LONDON (Reuters) – The dollar slipped on Thursday off one-month highs reached after the Federal Reserve set the stage for interest rate hikes next year and a pick-up in global market sentiment encouraged traders to foray out of the greenback.
The Fed headlined a week of central bank meetings that will likely see Norway become the first developed nation to raise interest rates since the pandemic. The Fed too struck a hawkish tone, setting the stage to start tapering bond purchases in November and at a faster pace than analysts had anticipated.
Nine of the U.S. central bank’s 18 policymakers projected borrowing costs will need to rise next year, inducing markets to bring forward the timing of the first rate rise to January 2023.
The dollar and bond yields however fell, with many seeing the Fed as having left some policy wiggle room to slow down if needed. There was also relative calm on the Chinese front, even though stricken developer Evergrande is unlikely to meet a bond coupon due on Thurday
“A lot of the dollar strength we saw on Friday and Monday was down to risk aversion. The Fed slightly raised its median (interest rate) expectations for 2023 but you are still talking of a terminal rate of 1.5%-1.7% which is ok but not situation where you get an aggressive bid for the dollar,” said Peter Kinsella, head of FX strategy at asset manager UBP.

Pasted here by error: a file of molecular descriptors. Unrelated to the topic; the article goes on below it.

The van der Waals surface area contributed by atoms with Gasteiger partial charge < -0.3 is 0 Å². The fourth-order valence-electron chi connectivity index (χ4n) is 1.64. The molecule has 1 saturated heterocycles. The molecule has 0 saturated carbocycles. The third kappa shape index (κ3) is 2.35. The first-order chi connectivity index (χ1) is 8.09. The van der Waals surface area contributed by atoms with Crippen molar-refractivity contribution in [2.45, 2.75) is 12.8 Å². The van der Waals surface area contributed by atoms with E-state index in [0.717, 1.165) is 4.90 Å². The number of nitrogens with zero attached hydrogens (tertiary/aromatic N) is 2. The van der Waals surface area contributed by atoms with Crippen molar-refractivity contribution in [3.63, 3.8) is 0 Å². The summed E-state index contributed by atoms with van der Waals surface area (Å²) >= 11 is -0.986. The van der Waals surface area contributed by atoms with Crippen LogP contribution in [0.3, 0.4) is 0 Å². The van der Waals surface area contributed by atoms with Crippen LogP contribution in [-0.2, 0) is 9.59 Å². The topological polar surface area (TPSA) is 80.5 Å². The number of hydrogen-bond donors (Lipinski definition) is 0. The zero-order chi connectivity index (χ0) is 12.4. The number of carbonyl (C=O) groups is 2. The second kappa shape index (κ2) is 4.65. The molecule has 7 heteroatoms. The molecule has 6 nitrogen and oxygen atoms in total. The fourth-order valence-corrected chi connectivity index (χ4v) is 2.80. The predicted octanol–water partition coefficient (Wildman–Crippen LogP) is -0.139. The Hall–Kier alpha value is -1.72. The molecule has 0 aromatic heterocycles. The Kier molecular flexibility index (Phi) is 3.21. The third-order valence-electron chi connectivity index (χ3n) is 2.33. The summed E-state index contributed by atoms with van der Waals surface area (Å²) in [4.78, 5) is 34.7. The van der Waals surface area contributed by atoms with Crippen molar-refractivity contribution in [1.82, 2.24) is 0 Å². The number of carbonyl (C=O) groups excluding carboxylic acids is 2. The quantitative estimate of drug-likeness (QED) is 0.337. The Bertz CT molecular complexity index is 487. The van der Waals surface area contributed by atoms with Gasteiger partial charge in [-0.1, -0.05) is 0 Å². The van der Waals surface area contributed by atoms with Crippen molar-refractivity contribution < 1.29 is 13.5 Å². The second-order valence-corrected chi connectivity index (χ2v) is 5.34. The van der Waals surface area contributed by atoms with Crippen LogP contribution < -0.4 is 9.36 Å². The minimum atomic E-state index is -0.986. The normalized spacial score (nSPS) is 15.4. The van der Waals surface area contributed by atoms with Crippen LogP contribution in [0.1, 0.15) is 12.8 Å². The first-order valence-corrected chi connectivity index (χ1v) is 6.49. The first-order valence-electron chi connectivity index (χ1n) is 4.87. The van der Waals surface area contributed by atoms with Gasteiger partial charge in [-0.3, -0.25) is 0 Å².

“To get the dollar to strengthen much you need to see the front end (of the Treasury yield curve) steepen and that’s not happening.”
The gap between five-year notes and 30-year bonds fell below 100 basis points after the Fed statement, the lowest since July 2020 while the 2-year/10-year curve has flattened more than 50 bps since end-March.
By 0745 GMT, the dollar index was at 93.277, down a quarter percent on the day and having risen as high as 93.526.
The euro was up at $1.1716, a month high while sterling also rose ahead of a Bank of England meeting which is expected to strike a hawkish tone.
The Norwegian crown was flat against the dollar and up 0.2% versus the euro before a central bank meeting that could see interest rates raised..
The Norwegian crown has rallied almost 5% versus the dollar in the past month and is near a three-month high against the euro and analysts reckon significant gains are unlikely <NOK=DE.
“Long crown positioning has been rebuilt significantly in recent weeks, so the hurdle is quite high for a positive crown reaction,” RBC analyst Adam Cole told clients.
The Norges Bank had already flagged the possibility of a second rate hike this year so markets would focus more on updated forward guidance, Cole noted, adding “there is some risk Norges Bank revises its projections higher again.”
Earlier in Asia, moves were modest with Japan on holiday and the yuan edging to one-month lows versus the greenback.
But the Australian dollar firmed 0.3% against the greenback to $0.7261, benefiting also from a strong set of “flash” PMI figures.
IHS Markit Purchasing Managers Index (PMI) showed Australian manufacturing activity at 57.3, speeding up from 52 in August and soothing fears of the impact of COVID-linked lockdowns.
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